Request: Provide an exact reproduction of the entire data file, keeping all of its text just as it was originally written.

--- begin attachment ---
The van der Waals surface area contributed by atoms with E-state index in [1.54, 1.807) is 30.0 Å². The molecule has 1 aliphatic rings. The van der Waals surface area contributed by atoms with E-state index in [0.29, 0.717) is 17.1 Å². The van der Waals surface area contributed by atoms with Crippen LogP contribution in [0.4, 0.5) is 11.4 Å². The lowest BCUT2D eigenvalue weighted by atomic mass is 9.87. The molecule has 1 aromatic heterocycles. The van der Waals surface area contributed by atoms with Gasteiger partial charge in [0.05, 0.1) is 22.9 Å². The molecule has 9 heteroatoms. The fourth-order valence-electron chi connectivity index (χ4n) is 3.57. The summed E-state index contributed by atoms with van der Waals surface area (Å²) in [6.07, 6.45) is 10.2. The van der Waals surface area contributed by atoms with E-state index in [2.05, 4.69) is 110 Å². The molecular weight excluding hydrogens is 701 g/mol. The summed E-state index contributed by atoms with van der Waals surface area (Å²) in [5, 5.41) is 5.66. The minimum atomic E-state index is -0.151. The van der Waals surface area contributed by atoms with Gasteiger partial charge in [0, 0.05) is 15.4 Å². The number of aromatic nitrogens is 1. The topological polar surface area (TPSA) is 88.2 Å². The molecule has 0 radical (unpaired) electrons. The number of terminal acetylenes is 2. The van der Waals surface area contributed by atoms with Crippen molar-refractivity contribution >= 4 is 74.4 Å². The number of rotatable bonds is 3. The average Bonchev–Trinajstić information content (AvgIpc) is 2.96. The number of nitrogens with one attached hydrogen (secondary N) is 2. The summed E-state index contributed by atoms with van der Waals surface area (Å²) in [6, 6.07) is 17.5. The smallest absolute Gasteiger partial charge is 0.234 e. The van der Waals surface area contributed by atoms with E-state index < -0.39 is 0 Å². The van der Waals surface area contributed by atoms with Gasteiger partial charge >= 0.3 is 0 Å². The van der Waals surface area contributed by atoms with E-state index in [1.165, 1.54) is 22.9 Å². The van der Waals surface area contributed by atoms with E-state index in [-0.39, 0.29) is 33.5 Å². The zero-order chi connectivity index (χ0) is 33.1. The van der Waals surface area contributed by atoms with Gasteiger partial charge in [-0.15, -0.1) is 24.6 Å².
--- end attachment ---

The van der Waals surface area contributed by atoms with E-state index in [1.54, 1.807) is 30.0 Å². The molecule has 1 aliphatic rings. The van der Waals surface area contributed by atoms with E-state index in [0.29, 0.717) is 17.1 Å². The van der Waals surface area contributed by atoms with Crippen LogP contribution in [0.4, 0.5) is 11.4 Å². The lowest BCUT2D eigenvalue weighted by atomic mass is 9.87. The molecule has 1 aromatic heterocycles. The van der Waals surface area contributed by atoms with Gasteiger partial charge in [0.05, 0.1) is 22.9 Å². The molecule has 9 heteroatoms. The fourth-order valence-electron chi connectivity index (χ4n) is 3.57. The summed E-state index contributed by atoms with van der Waals surface area (Å²) in [6.07, 6.45) is 10.2. The van der Waals surface area contributed by atoms with E-state index in [2.05, 4.69) is 110 Å². The molecular weight excluding hydrogens is 701 g/mol. The summed E-state index contributed by atoms with van der Waals surface area (Å²) in [5, 5.41) is 5.66. The minimum atomic E-state index is -0.151. The van der Waals surface area contributed by atoms with Gasteiger partial charge in [0, 0.05) is 15.4 Å². The number of aromatic nitrogens is 1. The topological polar surface area (TPSA) is 88.2 Å². The molecule has 0 radical (unpaired) electrons. The number of terminal acetylenes is 2. The van der Waals surface area contributed by atoms with Crippen molar-refractivity contribution >= 4 is 74.4 Å². The number of rotatable bonds is 3. The average Bonchev–Trinajstić information content (AvgIpc) is 2.96. The number of nitrogens with one attached hydrogen (secondary N) is 2. The summed E-state index contributed by atoms with van der Waals surface area (Å²) in [6, 6.07) is 17.5. The smallest absolute Gasteiger partial charge is 0.234 e. The van der Waals surface area contributed by atoms with E-state index < -0.39 is 0 Å². The van der Waals surface area contributed by atoms with Gasteiger partial charge >= 0.3 is 0 Å². The van der Waals surface area contributed by atoms with E-state index in [1.165, 1.54) is 22.9 Å². The van der Waals surface area contributed by atoms with E-state index in [-0.39, 0.29) is 33.5 Å². The zero-order chi connectivity index (χ0) is 33.1. The van der Waals surface area contributed by atoms with Gasteiger partial charge in [-0.15, -0.1) is 24.6 Å².